Surgical Thoracic Transplant Training: Super Fellowship-Is It Super?

George Makdisi, Tony Makdisi, Christiano C. Caldeira, I-Wen Wang

Research output: Contribution to journalArticle

2 Scopus citations

Abstract

Objective: The quality of training provided to thoracic transplant fellows is a critical step in the care of complex patients undergoing transplant. The training varies since it is not an accreditation council for graduate medical education accredited fellowship. Method: A total of 104 heart or lung transplant program directors throughout the United States were sent a survey of 24 questions focusing on key aspects of training, fellowship training content and thoracic transplant job satisfaction. Out of the 104 programs surveyed 45 surveys (43%) were returned. Results: In total, 26 programs offering a transplant fellowship were included in the survey. Among these programs 69% currently have fellows of which 56% are American Board of Thoracic Surgery board eligible. According to the United Network for Organ Sharing (UNOS) requirements, 46% of the programs do not meet the requirements to be qualified as a primary heart transplant surgeon. A total of 23% of lung transplant programs also perform less than the UNOS minimum requirements. Only 24% have extra-surgical curriculum. Out of the participating programs, only 38% of fellows secured a job in a hospital setting for performing transplants. An astounding 77% of replies site an unpredictable work schedule as the main reason that makes thoracic transplant a less than favorable profession among new graduates. Long hours were also a complaint of 69% of graduates who agreed that their personal life is affected by excessive work hours. Conclusion: Annually, almost half of all thoracic transplant programs perform fewer than the UNOS requirements to be a primary thoracic surgeon. This results in a majority of transplant fellows not finding a suitable transplant career. The current and future needs for highly qualified thoracic transplant surgeons will not be met through our existing training mechanisms.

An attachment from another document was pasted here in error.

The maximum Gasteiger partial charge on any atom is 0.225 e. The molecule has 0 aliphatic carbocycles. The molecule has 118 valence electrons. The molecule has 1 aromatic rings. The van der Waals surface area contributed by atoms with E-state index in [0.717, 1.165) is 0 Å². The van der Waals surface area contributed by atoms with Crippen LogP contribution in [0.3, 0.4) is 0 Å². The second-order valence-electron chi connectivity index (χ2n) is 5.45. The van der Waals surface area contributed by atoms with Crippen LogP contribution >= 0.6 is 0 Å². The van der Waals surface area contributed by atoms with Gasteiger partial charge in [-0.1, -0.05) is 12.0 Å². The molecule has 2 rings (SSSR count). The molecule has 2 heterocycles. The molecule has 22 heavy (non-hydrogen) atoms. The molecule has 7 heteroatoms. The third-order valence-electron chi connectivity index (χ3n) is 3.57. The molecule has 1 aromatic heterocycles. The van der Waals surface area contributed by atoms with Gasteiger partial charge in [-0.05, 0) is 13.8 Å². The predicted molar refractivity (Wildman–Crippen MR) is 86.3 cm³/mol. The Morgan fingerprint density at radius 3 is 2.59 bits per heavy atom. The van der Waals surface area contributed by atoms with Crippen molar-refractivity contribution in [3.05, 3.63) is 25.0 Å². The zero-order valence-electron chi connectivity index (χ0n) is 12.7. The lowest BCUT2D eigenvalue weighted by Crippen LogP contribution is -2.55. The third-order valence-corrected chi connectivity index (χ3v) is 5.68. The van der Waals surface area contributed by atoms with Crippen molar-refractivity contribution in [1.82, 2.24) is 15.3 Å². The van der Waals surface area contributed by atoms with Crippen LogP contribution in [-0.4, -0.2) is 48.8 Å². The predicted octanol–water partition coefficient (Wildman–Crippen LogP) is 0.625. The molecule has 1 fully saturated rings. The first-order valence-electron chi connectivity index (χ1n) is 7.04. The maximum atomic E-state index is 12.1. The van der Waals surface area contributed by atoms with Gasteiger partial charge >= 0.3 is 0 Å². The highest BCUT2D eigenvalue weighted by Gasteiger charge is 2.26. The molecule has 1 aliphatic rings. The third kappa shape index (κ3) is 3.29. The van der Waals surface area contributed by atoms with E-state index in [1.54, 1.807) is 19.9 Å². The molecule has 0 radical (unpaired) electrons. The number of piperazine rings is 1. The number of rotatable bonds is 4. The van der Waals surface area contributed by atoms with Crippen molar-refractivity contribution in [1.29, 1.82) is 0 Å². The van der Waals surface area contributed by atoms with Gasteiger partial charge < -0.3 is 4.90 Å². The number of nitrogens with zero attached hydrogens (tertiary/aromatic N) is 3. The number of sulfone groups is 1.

Original languageEnglish (US)
JournalJournal of Surgical Education
DOIs
StateAccepted/In press - 2017

Keywords

  • Fellowship
  • Interpersonal and Communication Skills
  • Medical Knowledge
  • Patient Care
  • Practice-Based Learning and Improvement
  • Professionalism
  • Super fellowship
  • Surgical training and transplant
  • Systems-Based Practice
  • Thoracic transplant

ASJC Scopus subject areas

  • Surgery
  • Education

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